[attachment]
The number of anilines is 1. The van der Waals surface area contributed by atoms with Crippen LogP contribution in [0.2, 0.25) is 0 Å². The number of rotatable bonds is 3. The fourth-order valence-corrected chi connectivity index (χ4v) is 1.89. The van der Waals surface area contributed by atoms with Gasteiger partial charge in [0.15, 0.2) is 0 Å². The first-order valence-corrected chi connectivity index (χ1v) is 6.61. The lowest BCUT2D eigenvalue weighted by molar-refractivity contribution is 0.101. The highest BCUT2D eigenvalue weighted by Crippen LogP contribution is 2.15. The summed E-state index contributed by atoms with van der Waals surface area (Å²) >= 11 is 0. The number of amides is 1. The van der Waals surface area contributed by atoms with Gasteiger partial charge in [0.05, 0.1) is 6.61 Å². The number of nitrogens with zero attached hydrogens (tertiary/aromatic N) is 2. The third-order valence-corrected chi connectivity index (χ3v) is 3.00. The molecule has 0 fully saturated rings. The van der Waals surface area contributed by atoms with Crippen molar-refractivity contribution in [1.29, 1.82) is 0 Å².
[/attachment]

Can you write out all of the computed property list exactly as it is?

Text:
The number of anilines is 1. The van der Waals surface area contributed by atoms with Crippen LogP contribution in [0.2, 0.25) is 0 Å². The number of rotatable bonds is 3. The fourth-order valence-corrected chi connectivity index (χ4v) is 1.89. The van der Waals surface area contributed by atoms with Gasteiger partial charge in [0.15, 0.2) is 0 Å². The first-order valence-corrected chi connectivity index (χ1v) is 6.61. The lowest BCUT2D eigenvalue weighted by molar-refractivity contribution is 0.101. The highest BCUT2D eigenvalue weighted by Crippen LogP contribution is 2.15. The summed E-state index contributed by atoms with van der Waals surface area (Å²) >= 11 is 0. The number of amides is 1. The van der Waals surface area contributed by atoms with Gasteiger partial charge in [0.05, 0.1) is 6.61 Å². The number of nitrogens with zero attached hydrogens (tertiary/aromatic N) is 2. The third-order valence-corrected chi connectivity index (χ3v) is 3.00. The molecule has 0 fully saturated rings. The van der Waals surface area contributed by atoms with Crippen molar-refractivity contribution in [1.29, 1.82) is 0 Å².